Cost-Benefit Analysis in World Bank Projects

by Andrew Warner, Independent Evaluation Group, June 2010. Available as pdf

Cost-benefit analysis used to be one of the World Bank?’s signature issues. It helped establish its reputation as the knowledge Bank and served to demonstrate its commitment to measuring results and ensuring accountability to taxpayers. It was the Bank’s answer to the results agenda long before that term became popular. This report takes stock of what has happened to costbenefit analysis at the Bank, based on analysis of four decades of project data, project appraisal and completion reports from recent fiscal years, and interviews with current Bank staff. The percentage of projects that are justified by cost-benefit analysis has been declining for several decades, due to both a decline in standards and difficulty in applying cost-benefit analysis. Where cost-benefit analysis is applied to justify projects, there are examples of excellent analysis but also examples of a lack of attention to fundamental analytical issues such as the public sector rationale and comparison of the chosen project against alternatives. Cost-benefit analysis of completed projects is hampered by the failure to collect relevant data, particularly for low-performing projects. The Bank’s use of cost-benefit analysis for decisions is limited because the analysis is usually prepared after making the decision to proceed with the project.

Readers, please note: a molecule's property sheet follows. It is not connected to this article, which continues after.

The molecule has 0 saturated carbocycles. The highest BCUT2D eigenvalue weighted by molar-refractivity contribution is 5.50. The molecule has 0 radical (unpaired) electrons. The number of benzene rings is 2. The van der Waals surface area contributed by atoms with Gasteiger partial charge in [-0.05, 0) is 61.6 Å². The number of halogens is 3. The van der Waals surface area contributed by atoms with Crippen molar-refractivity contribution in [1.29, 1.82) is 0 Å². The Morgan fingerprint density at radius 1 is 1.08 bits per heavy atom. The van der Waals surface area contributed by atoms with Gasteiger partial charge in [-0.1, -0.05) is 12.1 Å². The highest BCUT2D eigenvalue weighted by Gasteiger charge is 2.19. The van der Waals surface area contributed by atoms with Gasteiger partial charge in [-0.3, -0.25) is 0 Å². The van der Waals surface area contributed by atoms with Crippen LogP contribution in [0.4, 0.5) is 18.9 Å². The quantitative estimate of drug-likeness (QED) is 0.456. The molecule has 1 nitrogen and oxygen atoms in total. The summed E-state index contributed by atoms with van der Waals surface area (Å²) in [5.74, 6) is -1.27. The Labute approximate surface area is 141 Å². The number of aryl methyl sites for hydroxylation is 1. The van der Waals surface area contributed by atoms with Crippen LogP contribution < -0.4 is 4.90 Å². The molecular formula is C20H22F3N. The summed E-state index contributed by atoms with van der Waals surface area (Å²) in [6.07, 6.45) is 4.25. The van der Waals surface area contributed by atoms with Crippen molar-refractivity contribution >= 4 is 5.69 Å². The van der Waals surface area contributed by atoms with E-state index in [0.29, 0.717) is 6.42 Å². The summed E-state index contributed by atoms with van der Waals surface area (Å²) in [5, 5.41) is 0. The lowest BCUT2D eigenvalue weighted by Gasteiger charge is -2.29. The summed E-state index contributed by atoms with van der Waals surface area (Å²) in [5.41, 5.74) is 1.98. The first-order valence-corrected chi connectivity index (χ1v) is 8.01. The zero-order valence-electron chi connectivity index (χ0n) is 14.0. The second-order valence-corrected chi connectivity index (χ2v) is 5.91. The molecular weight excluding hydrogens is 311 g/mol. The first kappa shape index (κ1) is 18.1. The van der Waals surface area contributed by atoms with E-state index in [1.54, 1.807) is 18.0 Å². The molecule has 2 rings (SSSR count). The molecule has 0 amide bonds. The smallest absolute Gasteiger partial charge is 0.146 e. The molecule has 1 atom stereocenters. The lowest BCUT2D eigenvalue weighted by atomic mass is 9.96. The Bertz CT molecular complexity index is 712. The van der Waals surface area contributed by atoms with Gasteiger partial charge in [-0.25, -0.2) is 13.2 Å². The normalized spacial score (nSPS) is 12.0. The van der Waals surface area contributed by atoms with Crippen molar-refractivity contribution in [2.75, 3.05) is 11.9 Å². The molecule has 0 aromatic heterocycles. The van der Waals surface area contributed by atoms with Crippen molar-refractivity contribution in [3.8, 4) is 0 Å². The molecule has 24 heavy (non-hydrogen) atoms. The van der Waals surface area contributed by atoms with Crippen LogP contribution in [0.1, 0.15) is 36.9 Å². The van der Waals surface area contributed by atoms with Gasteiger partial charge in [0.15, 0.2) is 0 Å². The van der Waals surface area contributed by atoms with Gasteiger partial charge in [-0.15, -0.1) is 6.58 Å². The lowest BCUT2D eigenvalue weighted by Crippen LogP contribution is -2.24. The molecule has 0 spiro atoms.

This study draws two broad conclusions. First, the Bank needs to revisit the policy for costbenefit analysis in a way that recognizes legitimate difficulties in quantifying benefits while preserving a high degree of rigor in justifying projects. Second, it needs to ensure that when costbenefit analysis is done it is done with quality, rigor, and objectivity, as poor data and analysis misinform, and do not improve results. Reforms are required to project appraisal procedures to ensure objectivity, improve both the analysis and the use of evidence at appraisal, and ensure effective use of cost-benefit analysis in decision-making.

One thought on “Cost-Benefit Analysis in World Bank Projects”

  1. I think the Bank should consider simplifying the analytical framework (ERR,FRR,market prices,shadow prices etc) in its manuals (Pedro Belli et al), while expanding coverage and depth in its operational guidelines and procedures. WB staff who prepare projects need more than a basic understanding of CBA. Different external economists should be recruited at identification and preparation. If sufficient data do not exist to justify a CBA (determined in paralel with identification), get a waiver for CBA rather than base analyses on assumptions alone. Investigate good pratice by other private and public sector agencies. Kind regards. Suha

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